Syria action unnerves GOP libertarians, Dems


Associated Press

WASHINGTON

President Donald Trump’s military strike against Syria drew strong pushback from an odd mix of libertarian Republicans, Democrats and the far-right conservatives who have long insisted on Congress’ constitutional authority for acts of war.

Trump burnished an “America first” foreign policy during his 2016 campaign, warning that rival Hillary Clinton would dangerously order U.S. soldiers into international conflicts. He was often critical of former President Barack Obama’s handling of the Syria crisis in 2013 and urged him at the time to seek congressional approval for any military action.

But the president said Thursday night that the airstrikes were in the “vital national security interest” of the U.S. and accused Syrian President Bashar Assad of having “choked” his own citizens in a chemical attack.

Trump’s decision to launch the airstrikes on a Syrian military base represented an about-face at the start of his presidency and angered Republicans and Democrats, who said the Constitution gave Congress sole power to declare war. They urged Trump to come to Congress to get authorization for military force.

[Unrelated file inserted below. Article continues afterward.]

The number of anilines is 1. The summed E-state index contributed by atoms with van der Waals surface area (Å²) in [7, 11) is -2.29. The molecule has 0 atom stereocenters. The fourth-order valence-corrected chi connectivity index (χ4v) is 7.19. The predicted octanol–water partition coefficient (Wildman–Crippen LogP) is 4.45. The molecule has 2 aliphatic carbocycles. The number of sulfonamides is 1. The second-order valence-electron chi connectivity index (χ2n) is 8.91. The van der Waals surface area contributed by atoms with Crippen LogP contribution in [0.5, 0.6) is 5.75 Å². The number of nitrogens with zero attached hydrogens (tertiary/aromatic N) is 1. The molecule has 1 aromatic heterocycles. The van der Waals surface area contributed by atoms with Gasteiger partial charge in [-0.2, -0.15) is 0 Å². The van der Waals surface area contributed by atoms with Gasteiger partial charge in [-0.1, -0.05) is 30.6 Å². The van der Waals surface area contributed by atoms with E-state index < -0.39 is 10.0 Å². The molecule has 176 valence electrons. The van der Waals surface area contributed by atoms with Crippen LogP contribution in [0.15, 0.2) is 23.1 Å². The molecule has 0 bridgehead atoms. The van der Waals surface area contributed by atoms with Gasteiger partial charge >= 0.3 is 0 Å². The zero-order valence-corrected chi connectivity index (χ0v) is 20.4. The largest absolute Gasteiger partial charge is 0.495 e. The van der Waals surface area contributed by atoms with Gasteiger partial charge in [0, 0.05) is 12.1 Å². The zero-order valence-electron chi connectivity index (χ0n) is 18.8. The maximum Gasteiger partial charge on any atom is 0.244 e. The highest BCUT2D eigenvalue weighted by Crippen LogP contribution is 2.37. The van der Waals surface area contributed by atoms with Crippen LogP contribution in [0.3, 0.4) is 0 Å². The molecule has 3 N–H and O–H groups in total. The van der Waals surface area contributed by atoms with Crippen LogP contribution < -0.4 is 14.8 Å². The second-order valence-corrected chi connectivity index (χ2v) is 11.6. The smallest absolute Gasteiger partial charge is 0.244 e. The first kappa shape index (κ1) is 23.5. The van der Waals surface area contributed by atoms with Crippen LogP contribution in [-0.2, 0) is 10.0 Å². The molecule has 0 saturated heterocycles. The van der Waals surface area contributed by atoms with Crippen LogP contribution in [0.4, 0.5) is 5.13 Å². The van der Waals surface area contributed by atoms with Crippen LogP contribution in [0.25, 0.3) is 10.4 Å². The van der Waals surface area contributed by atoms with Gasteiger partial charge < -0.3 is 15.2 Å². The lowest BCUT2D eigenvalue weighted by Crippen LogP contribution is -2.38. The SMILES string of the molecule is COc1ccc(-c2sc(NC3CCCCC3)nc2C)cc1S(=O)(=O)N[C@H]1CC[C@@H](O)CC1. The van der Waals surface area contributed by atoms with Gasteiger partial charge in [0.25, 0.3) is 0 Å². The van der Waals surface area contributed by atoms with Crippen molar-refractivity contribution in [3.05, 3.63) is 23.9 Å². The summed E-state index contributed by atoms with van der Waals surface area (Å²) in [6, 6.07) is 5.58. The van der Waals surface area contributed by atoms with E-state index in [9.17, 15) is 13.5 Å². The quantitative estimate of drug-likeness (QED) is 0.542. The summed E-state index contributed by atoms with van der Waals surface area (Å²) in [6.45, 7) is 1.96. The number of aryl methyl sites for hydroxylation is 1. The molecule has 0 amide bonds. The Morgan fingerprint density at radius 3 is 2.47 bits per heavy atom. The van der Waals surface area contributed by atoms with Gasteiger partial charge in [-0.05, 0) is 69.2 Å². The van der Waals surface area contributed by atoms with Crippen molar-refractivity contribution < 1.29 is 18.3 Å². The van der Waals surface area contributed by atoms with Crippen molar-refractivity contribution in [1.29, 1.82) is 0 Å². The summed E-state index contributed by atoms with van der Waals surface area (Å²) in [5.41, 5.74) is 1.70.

“The Constitution is very clear that war originates in the legislature,” said Sen. Rand Paul, R-Ky., a leader of the party’s non-interventionist wing who challenged Trump for the GOP nomination.

Paul, who called the Syria strike unconstitutional, said Friday before a closed-door briefing for lawmakers that they weren’t learning about the intelligence that led the president to order the strike until the day after the missiles were launched.

Sen. Chris Murphy, D-Conn., said, “If there’s no strategy on Syria, he clearly made this decision based off of an emotional reaction to the images on TV, and it should worry everyone about the quixotic nature of this administration’s foreign policy.”

Republican leaders, many of whom back a more hawkish view of foreign policy, praised Trump’s actions. Senate Majority Leader Mitch McConnell, R-Ky., said he supported “both the action and objective,” while House Speaker Paul Ryan, R-Wis., called the strike “appropriate and just.”

Any attempt by Trump to push a new war powers resolution through Congress would be difficult.

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